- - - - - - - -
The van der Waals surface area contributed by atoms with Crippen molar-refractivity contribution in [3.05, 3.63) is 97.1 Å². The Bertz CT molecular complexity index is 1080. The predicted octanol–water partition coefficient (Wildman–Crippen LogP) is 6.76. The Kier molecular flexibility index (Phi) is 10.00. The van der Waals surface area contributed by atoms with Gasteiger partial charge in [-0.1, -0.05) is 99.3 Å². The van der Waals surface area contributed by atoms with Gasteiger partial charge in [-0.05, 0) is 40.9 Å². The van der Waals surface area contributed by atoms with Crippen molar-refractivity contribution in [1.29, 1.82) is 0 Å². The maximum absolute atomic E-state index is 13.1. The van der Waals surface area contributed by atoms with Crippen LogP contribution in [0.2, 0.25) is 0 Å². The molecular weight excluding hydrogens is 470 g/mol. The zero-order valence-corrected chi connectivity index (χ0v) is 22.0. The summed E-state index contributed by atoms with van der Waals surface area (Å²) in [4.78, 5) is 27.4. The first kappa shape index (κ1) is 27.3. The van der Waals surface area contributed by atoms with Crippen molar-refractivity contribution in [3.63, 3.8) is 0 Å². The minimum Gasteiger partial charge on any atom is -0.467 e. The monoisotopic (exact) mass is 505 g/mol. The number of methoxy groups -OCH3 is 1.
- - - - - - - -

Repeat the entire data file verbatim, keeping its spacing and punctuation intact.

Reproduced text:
The van der Waals surface area contributed by atoms with Crippen molar-refractivity contribution in [3.05, 3.63) is 97.1 Å². The Bertz CT molecular complexity index is 1080. The predicted octanol–water partition coefficient (Wildman–Crippen LogP) is 6.76. The Kier molecular flexibility index (Phi) is 10.00. The van der Waals surface area contributed by atoms with Gasteiger partial charge in [-0.1, -0.05) is 99.3 Å². The van der Waals surface area contributed by atoms with Gasteiger partial charge in [-0.05, 0) is 40.9 Å². The van der Waals surface area contributed by atoms with Crippen molar-refractivity contribution in [1.29, 1.82) is 0 Å². The maximum absolute atomic E-state index is 13.1. The van der Waals surface area contributed by atoms with Crippen LogP contribution in [0.2, 0.25) is 0 Å². The molecular weight excluding hydrogens is 470 g/mol. The zero-order valence-corrected chi connectivity index (χ0v) is 22.0. The summed E-state index contributed by atoms with van der Waals surface area (Å²) in [4.78, 5) is 27.4. The first kappa shape index (κ1) is 27.3. The van der Waals surface area contributed by atoms with Crippen molar-refractivity contribution in [3.63, 3.8) is 0 Å². The minimum Gasteiger partial charge on any atom is -0.467 e. The monoisotopic (exact) mass is 505 g/mol. The number of methoxy groups -OCH3 is 1.